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Chapter 10: Gender and Gender Inequality

10.3 Gender Inequality

While the women’s movement changed American life in many ways, gender inequality persists. Let’s look at examples of such inequality, much of it taking the form of institutional discrimination, which, as we saw in Chapter 6, can occur even if it is not intended to happen. We start with gender inequality in income and the workplace and then move on to a few other spheres of life.

Income and Workplace Inequality

In the last few decades, women have entered the workplace in increasing numbers, partly, and for many women mostly, out of economic necessity and partly out of desire for the sense of self-worth and other fulfillment that comes with work. This is true not only in the United States but also in many other nations. In 2016, 56.8% of U.S. women aged 16 or older were in the labor force, compared to only 43.3% in 1970; comparable figures for men were 69.2% in 2016 and 79.7% in 1970 (Bureau of Labor Statistics, 2017). Thus, while women’s labor force participation continues to lag behind men’s, they have narrowed the gap. The figures just cited include women of retirement age. When we just look at younger women, labor force participation is even higher. For example, 71.5% of women aged 35–44 were in the labor force in 2008, compared to only 46.8% in 1970 (Bureau of Labor Statistics, 2017).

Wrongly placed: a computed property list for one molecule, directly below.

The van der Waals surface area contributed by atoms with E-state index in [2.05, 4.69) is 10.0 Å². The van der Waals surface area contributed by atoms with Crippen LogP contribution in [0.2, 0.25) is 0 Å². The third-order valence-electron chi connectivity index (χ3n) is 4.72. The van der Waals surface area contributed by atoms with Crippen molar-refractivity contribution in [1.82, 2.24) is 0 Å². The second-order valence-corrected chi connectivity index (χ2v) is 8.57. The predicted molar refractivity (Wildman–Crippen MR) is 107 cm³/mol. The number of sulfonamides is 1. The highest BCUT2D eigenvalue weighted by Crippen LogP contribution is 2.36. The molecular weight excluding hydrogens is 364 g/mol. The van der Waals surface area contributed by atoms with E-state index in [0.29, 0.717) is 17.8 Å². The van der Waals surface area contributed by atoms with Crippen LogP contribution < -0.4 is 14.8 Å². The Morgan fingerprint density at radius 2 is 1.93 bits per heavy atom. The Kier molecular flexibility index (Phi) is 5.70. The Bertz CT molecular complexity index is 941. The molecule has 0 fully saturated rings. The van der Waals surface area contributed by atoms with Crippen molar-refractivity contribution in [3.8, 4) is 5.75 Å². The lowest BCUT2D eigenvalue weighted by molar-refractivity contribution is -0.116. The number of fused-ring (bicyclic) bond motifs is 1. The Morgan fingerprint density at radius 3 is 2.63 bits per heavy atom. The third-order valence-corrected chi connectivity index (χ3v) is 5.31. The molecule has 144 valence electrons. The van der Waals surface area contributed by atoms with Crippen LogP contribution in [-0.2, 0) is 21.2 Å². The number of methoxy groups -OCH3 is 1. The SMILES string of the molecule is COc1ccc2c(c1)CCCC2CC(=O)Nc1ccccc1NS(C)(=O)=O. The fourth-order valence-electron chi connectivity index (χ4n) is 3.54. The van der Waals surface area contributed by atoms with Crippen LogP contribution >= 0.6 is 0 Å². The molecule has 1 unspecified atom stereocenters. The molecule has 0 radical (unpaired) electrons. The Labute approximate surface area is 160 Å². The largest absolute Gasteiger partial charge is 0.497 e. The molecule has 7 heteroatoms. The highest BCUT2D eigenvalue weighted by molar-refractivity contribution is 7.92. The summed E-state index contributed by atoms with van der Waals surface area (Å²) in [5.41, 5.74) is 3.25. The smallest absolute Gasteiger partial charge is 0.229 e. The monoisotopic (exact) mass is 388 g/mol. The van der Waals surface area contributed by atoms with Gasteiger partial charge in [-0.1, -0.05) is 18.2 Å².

The Gender Gap in Income

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Women have earned less money than men ever since records started being kept. Women currently earn about 80% of what men earn. Photo by rawpixel from Pexels.

Despite the gains women have made, problems persist. Perhaps the major problem is a gender gap in income. Women have earned less money than men ever since records started being kept (Reskin & Padavic, 2002). In the United States in the early 1800s, full-time women workers in agriculture and manufacturing earned less than 38% of what men earned. By 1885, they were earning about 50% of what men earned in manufacturing jobs. As the 1980s began, full-time women workers’ median weekly earnings were about 65% of men’s. Women have narrowed the gender gap in earnings since then: their weekly earnings in 2016 are 82% of men’s among full-time workers (Bureau of Labor Statistics, 2017). Still, this means that for every $10,000 men earn, women earn only about $8,200. For the average worker, this gap amounts to roughly $500,000 over a lifetime of working.